Are you stuck thinking about how things could be going better? Better clients, better capacity or better cash flow. These are the three C’s of any small business. Clients, Capacity and Cash.
Problems with any of these, lead to problems in all of them. Bad clients impact capacity and cash. Lack of capacity impacts clients and cash. Poor cash flow impacts clients and capacity. And it all leads to an overall unhappy small business owner.
But there is hope …
At the heart of it there are only three ways to grow a business
The first one is straight forward, increase the number of clients you serve. But you need to make sure that they are the RIGHT clients. Remember, SIWYSNT. We pronounce this as ‘see-why-zent” and it means “success is what you say no to” … do not underestimate this little acronym!
Increasing the average value of the purchase, this can be achieved in two ways. Either you can aim for maximum efficiency in doing the job so that you spend less time on it, freeing up that time to then work on other things (so looking for an average overall improvement). Or, you can just increase the price of the job itself to the client. Or, even better, why not do both?
To increase the number of times a client purchases is tied directly to what you offer your clients. Do you work on a project basis or a rolling basis? Even if you do offer monthly services on a rolling basis, where is the start and end point to allow for re-engagement? What other services can you package and offer?
Let’s have a look at each of these 3 C’s in turn.
Are you focusin on servicing your clients and helping their business rather than your own. Let’s change that today. Let’s start by taking a look at your numbers, because as you know these tell the story.
Here are a few quick questions for you:
- Do you know your small business wide, average hourly rate?
- Do you know what your Average Receivables days are and how much money you are owed?
- Do you know how much WIP you have locked up, in both dollars and average days?
- Are you happy with the dollar profit in your firm?
- Are you paid upfront or after you have done the job?
Here’s another question for you. What do you sell? This might seem like a strange question under a topic on ‘cash’ but hang in there.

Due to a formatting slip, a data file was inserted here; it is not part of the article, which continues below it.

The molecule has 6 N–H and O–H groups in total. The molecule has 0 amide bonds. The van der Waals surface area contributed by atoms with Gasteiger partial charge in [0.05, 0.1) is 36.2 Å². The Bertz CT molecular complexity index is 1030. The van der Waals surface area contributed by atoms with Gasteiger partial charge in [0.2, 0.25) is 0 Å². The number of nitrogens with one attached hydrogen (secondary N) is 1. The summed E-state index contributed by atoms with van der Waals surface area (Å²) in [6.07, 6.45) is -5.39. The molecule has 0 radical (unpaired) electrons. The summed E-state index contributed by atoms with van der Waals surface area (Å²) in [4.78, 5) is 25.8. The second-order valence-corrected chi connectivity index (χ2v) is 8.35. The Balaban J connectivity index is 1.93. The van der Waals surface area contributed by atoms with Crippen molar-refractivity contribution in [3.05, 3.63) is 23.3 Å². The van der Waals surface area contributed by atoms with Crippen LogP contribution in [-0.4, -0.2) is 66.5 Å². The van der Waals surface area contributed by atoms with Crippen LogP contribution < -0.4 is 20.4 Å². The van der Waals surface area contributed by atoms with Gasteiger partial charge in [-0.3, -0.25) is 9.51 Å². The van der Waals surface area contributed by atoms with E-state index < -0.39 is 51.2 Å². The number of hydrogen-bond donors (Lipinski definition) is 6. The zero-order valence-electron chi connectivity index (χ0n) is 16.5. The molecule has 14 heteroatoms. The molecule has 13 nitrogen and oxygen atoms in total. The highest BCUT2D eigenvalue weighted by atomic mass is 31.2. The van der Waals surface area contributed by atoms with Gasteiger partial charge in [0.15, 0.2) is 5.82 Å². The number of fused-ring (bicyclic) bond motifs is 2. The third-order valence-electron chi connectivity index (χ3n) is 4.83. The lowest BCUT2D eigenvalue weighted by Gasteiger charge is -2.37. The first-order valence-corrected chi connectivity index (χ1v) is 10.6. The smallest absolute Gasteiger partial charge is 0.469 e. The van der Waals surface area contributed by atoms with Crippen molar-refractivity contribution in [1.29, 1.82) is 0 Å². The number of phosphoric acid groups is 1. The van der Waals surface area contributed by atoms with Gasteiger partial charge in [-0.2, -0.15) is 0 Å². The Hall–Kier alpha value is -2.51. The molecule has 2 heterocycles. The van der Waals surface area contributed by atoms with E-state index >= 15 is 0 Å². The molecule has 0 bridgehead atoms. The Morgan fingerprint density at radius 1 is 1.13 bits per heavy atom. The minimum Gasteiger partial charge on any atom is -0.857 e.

Of course, the answer will be that you sell professional services. But what do you actually sell? Do you have custom solutions for every single client through the door? Do you have a fixed price list, go by gut feel or just look at how much time was spent on the job?
Believe it or not, you are actually doing your client a disservice if you bill by the hour – the reason is that it doesn’t value you, your skills and from the clients perspective gives you no incentive to reduce the hours spent on their job.
In fact, padding of the timesheet is the time honoured tradition in some of the larger, old school firms. There are even blogs about how to write up to a charge code. I mean, what is that? How does that help your client?
But in getting back to the services that you offer, do you package any of these together? How do you approach clients to sell different services? What product do you use to introduce clients to you and your way of doing business? If you don’t have these, then we really need to talk.
You might be thinking, why is there so much here about services and products in a section on Cash? It’s because profit is driven by your billing process and the mix of services that you offer. Some of the services you have will be relatively easy to implement and run and will have a good margin. Others will be more labour intensive that requires a specific skill set. These types of projects are generally tailored and non-repeatable. It will drive the targeting of the clients you take on and the support capacity you can develop.
If every single job is different, then everyone needs to be trained in that one job and if staff leave then it is even more challenging as they are taking that knowledge with them. The more productised your services, the more repeatable the process and the easier it will be to train people to get it delivered.